Soundview Executive Book Summaries


The Decision to Trust

I ran across a 2010 article by the Pew Research Center entitled Distrust, Discontent, Anger and Partisan Rancor. Some of the numbers were surprising and discouraging. We are currently at our lowest level of trust in government since before 1978. Barack Obama has the lowest trust rating of any president over the past eight administrations, including Richard Nixon.

And this isn’t just a trend in our view of the government. The Pew research also shows a low rating of trust in banks, large corporations, national news media, the entertainment industry and labor unions. Those organizations in which we have high trust include colleges & universities, churches, small businesses, and technology companies.

I guess we shouldn’t be too surprised then that there is a new trend in business books around the topic of trust. Stephen M.R. Covey just released his second book on trust called SmartTrust. Other recent books include Liars and Outliers by Bruce Schneier, Trust Agents by Chris Brogan & Julien Smith, and The Decision to Trust by Robert Hurley.

Hurley’s book is especially interesting in that he not only makes a strong case for the importance of trust in organizations, he also provides the steps to building trust at all levels. Here is what Hurley promises that we can learn and do about trust:

•Make better decisions concerning who to trust, to avoid harm and increase pressure on untrustworthy agents to reform themselves.

• Allocate your trust building energy better by appreciating how different people approach the trust decision.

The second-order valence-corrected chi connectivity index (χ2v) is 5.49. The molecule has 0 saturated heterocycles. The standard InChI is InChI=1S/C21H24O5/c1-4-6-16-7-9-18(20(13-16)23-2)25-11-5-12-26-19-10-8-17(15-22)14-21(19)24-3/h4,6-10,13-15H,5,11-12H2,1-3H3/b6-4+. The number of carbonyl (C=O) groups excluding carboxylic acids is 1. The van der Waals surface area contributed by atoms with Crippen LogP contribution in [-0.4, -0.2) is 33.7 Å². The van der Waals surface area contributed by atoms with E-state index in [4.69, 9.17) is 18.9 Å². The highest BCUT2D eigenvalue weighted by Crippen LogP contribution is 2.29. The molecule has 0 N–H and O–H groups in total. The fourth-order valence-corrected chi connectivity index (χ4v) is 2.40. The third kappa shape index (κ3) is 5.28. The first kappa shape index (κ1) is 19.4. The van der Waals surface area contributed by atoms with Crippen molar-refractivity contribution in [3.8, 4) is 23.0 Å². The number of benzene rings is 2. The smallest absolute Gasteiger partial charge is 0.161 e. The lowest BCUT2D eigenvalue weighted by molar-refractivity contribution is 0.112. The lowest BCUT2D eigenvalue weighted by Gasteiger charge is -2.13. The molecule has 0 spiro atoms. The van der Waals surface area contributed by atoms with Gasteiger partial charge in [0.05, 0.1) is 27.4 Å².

• Identify the root cause of trust issues based on 10 trust factors.

• Offer concrete interventions and reforms that can enhance trust in each of the 10 trust

factors.

• Clarify in which situations building and repairing trust can work and those where it

may not work.

• Provide a method for enhancing trust at different levels: with a person, within teams,

across teams, across national cultures, within organizations, and in leadership.

If you found yourself nodding with agreement at the lack of trust in your organization, then you might benefit from our upcoming Soundview Live webinar with Robert Hurley, How to Create a High-Trust Organization. Hurley will discuss the trust crisis in detail and, more importantly, tell us how to turn things around.

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1 Comment so far
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Trust is more an emotion than it is a decision one makes. Trusting someone (or something) is a sense that your mind and body has to accept what certain “environments” exist; things that are said, things that are done…and things that are not said or done. People in positions where credibility, faith and “trust” are vital need to do and say the things that present the proper, appropriate and necessary environment where people will feel the emotion of trust. And, you are correct, our leaders in various sectors of society are not creating the right “trust environment.” We don’t feel it. But, again, we are not deciding to trust. Our decisions come from the depth of that trust that exists. And, right now, that depth is quite shallow. So, we decide, from that shallow nature, to have the unfavorable outlook on the direction leaders are taking us. Trust is an emotion that moves us to those decisions; both positive or negative…whatever is warranted.

Comment by Dale Wilson - Author of Command Performance




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